ECE 6243 (3 Credits) Nanotechnology Nanoelectronic and optoelectronic devices: Quantum confinement in 1D, 2D and 3D (quantum wells, wires, and dots) structures; density of states and carrier density in low-dimensional structures; fabrication methodology for quantum wire transistors and lasers; single-electron transistors/tunneling devices; growth and characterization of nanostructured materials with grain sizes in the range of 10-50 nm. Organic monolayers: Langmuir-Blodgett monolayers, Self-Assembled monolayers, Multi-layer structures, technological applications of organic thin films.

 

ECE 6244 (3 Credits) Instructor Consent Required Nanotechnology – II (Laboratory Course)

Growth and characterization of carbon nanotubes using vapor phase nucleation; Growth of cladded quantum dots using liquid and/or vapor phase techniques; Characterization using AFM and TEM and Dynamic scattering techniques; Nano-device processing highlighting E-Beam lithography, and self-assembly techniques; Project work involving fabrication of devices including LEDs, FETs and memory, detectors and sensors using quantum dots and nanotubes/wires.

Components: Laboratory, Lecture

 

ECE 6247 (3 Credits) Dielectric and Magnetic Materials Science

The macroscopic and microscopic views of dielectric and magnetic materials. Theories of spontaneous polarization and magnetization. Applications of anisotropic materials. Non-linear dielectrics at radio and optical frequencies. Superconductivity and superconducting magnets.

 

ECE 6301 (3 Credits) Biomedical Instrumentation I

Origins of bioelectric signals; analysis and design of electrodes and low-noise preamplifiers used in their measurement. Statistical techniques applied to the detection and processing of biological signals in noise, including the treatment of nerve impulse sequences as stochastic point processes. Methods of identifying the dynamic properties of biosystems.

Course Equivalents: BME 6500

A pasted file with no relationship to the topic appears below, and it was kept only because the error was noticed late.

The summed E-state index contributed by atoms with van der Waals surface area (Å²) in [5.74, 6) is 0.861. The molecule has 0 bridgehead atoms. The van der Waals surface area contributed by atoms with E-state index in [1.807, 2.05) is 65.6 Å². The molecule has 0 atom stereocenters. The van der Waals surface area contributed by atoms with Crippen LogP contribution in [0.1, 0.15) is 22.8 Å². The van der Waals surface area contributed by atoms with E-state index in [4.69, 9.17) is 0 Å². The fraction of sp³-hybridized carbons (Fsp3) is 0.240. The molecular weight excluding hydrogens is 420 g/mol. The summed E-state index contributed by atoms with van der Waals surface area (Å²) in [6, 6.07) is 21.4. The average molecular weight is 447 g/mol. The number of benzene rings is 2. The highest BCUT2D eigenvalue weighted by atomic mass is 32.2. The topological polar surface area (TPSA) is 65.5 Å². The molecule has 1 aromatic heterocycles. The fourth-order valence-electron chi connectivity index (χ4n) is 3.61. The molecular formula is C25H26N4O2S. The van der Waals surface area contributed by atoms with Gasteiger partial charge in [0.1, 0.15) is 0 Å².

Prerequisite: ECE 6111

 

ECE 6302 (3 Credits) Biomedical Imaging

Fundamentals of detection, processing and display associated with imaging in medicine and biology. Topics include conventional and Fourier optics, optical and acoustic holography, optical and digital image enhancement, ultrasonography, thermography, isotope scans, and radiology. Laboratory demonstrations will include holography and optical image processing.

Course Equivalents: BME 6400

 

ECE 6303 (3 Credits) Advanced Ultrasonic Imaging Technique

Introduction to advanced techniques of ultrasonic image formation for biomedical applications. Introduction to acoustic wave propagation. A,B,C,M and Doppler ultrasonic imaging modes. Interaction of ultrasound with biological tissues. Acoustical holography. Ultrasonic transducer design and calibration. Transducer arrays. Ultrasound detection modes. Laboratory demonstrations will include Schlieren visualization of ultrasound fields and transducer calibration techniques.

Course Equivalents: BME 5329

Prerequisite: EE 6302 or BME 6400

 

ECE 6304 (3 Credits) Instructor Consent Required Biomedical Instrumentation Laboratory

Experimental investigation of electrodes, transducers, electronic circuits, and instrumentation systems used in biomedical research and in clinical medicine.

Components: Laboratory

Course Equivalents: BME 6510

 

ECE 6305 (3 Credits) Medical Imaging Systems

Medical imaging principles and systems of x-ray, ultrasound, optical tomography, magnetic resonance imaging, positron emission tomography. The students are required to have the courses of instrumentation, signal analysis using Fourier Transform and Laplace transform. Students are also required to have advanced mathematics on differential equations and matrix calculations.

Course Equivalents: BME 6420

 

ECE 6311 (3 Credits) Communication and Control in Physiological Systems

Processing, transmission, and storage of information in nerve systems. Mechanisms of neuro-sensory reception, coding and signal-to-noise ratio enhancement. Analysis of invertebrate and vertebrate visual systems. Neural spatio-temporal filters in feature extraction and pattern recognition. Analysis of control systems and regulators associated with vision: e.g., gaze control, accommodation, pupil area, and intra-ocular pressure.